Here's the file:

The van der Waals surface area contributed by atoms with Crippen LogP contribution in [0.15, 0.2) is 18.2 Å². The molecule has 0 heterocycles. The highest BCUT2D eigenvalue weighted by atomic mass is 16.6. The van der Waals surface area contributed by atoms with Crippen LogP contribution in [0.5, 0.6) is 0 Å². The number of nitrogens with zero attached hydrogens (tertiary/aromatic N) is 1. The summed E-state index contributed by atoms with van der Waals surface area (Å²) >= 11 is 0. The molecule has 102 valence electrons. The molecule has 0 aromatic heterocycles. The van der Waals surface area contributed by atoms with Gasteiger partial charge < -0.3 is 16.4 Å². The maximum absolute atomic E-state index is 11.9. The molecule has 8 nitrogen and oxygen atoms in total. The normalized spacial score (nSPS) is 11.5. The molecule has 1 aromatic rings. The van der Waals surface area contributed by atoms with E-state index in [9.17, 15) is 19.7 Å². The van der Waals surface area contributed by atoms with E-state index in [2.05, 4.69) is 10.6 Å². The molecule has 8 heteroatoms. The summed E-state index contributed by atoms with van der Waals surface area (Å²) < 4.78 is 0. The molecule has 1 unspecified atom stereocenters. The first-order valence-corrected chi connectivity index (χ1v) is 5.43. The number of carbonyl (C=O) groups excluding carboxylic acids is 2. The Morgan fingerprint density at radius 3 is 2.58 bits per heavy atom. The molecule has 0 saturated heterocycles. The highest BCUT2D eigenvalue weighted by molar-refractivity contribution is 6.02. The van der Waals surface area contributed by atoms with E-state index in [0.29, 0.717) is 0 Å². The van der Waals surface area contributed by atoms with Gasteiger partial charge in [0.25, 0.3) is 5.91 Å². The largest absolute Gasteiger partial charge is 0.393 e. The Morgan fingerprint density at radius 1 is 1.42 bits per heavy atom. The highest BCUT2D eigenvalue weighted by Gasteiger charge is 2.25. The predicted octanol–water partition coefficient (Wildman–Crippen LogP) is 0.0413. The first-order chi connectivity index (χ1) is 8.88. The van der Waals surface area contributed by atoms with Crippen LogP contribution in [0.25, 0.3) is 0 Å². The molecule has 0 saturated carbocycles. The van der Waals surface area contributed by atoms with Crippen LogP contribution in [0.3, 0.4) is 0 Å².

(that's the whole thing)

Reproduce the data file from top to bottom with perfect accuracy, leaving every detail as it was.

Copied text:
The van der Waals surface area contributed by atoms with Crippen LogP contribution in [0.15, 0.2) is 18.2 Å². The molecule has 0 heterocycles. The highest BCUT2D eigenvalue weighted by atomic mass is 16.6. The van der Waals surface area contributed by atoms with Crippen LogP contribution in [0.5, 0.6) is 0 Å². The number of nitrogens with zero attached hydrogens (tertiary/aromatic N) is 1. The summed E-state index contributed by atoms with van der Waals surface area (Å²) >= 11 is 0. The molecule has 102 valence electrons. The molecule has 0 aromatic heterocycles. The van der Waals surface area contributed by atoms with Gasteiger partial charge < -0.3 is 16.4 Å². The maximum absolute atomic E-state index is 11.9. The molecule has 8 nitrogen and oxygen atoms in total. The normalized spacial score (nSPS) is 11.5. The molecule has 1 aromatic rings. The van der Waals surface area contributed by atoms with E-state index in [9.17, 15) is 19.7 Å². The van der Waals surface area contributed by atoms with E-state index in [2.05, 4.69) is 10.6 Å². The molecule has 8 heteroatoms. The summed E-state index contributed by atoms with van der Waals surface area (Å²) < 4.78 is 0. The molecule has 1 unspecified atom stereocenters. The first-order valence-corrected chi connectivity index (χ1v) is 5.43. The number of carbonyl (C=O) groups excluding carboxylic acids is 2. The Morgan fingerprint density at radius 3 is 2.58 bits per heavy atom. The molecule has 0 saturated heterocycles. The highest BCUT2D eigenvalue weighted by molar-refractivity contribution is 6.02. The van der Waals surface area contributed by atoms with E-state index in [0.29, 0.717) is 0 Å². The van der Waals surface area contributed by atoms with Gasteiger partial charge in [0.25, 0.3) is 5.91 Å². The largest absolute Gasteiger partial charge is 0.393 e. The Morgan fingerprint density at radius 1 is 1.42 bits per heavy atom. The highest BCUT2D eigenvalue weighted by Gasteiger charge is 2.25. The predicted octanol–water partition coefficient (Wildman–Crippen LogP) is 0.0413. The first-order chi connectivity index (χ1) is 8.88. The van der Waals surface area contributed by atoms with Crippen LogP contribution in [0.25, 0.3) is 0 Å². The molecule has 0 saturated carbocycles. The van der Waals surface area contributed by atoms with Crippen LogP contribution in [0.3, 0.4) is 0 Å².